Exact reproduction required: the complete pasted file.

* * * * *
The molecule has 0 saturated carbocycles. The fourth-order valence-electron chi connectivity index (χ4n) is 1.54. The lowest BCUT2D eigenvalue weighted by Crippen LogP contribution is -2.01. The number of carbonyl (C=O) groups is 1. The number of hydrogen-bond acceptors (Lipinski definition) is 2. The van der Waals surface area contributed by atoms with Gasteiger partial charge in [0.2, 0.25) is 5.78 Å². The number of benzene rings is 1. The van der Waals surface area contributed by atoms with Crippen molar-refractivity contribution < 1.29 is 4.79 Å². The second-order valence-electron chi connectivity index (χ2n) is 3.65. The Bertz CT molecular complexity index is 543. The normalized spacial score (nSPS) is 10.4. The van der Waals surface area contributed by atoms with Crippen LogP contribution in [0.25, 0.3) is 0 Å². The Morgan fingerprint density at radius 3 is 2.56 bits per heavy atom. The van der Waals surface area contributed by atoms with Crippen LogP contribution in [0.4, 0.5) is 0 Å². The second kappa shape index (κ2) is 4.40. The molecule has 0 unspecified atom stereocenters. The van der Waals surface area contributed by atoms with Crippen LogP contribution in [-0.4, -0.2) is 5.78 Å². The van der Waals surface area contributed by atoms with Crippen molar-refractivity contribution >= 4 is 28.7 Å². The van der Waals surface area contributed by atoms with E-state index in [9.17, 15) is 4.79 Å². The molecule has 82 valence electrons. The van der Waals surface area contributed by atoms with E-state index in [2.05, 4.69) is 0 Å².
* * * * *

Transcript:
The molecule has 0 saturated carbocycles. The fourth-order valence-electron chi connectivity index (χ4n) is 1.54. The lowest BCUT2D eigenvalue weighted by Crippen LogP contribution is -2.01. The number of carbonyl (C=O) groups is 1. The number of hydrogen-bond acceptors (Lipinski definition) is 2. The van der Waals surface area contributed by atoms with Gasteiger partial charge in [0.2, 0.25) is 5.78 Å². The number of benzene rings is 1. The van der Waals surface area contributed by atoms with Crippen molar-refractivity contribution < 1.29 is 4.79 Å². The second-order valence-electron chi connectivity index (χ2n) is 3.65. The Bertz CT molecular complexity index is 543. The normalized spacial score (nSPS) is 10.4. The van der Waals surface area contributed by atoms with Crippen LogP contribution in [0.25, 0.3) is 0 Å². The Morgan fingerprint density at radius 3 is 2.56 bits per heavy atom. The van der Waals surface area contributed by atoms with Crippen LogP contribution in [0.4, 0.5) is 0 Å². The second kappa shape index (κ2) is 4.40. The molecule has 0 unspecified atom stereocenters. The van der Waals surface area contributed by atoms with Crippen LogP contribution in [-0.4, -0.2) is 5.78 Å². The van der Waals surface area contributed by atoms with Crippen molar-refractivity contribution >= 4 is 28.7 Å². The van der Waals surface area contributed by atoms with E-state index in [9.17, 15) is 4.79 Å². The molecule has 82 valence electrons. The van der Waals surface area contributed by atoms with E-state index in [2.05, 4.69) is 0 Å².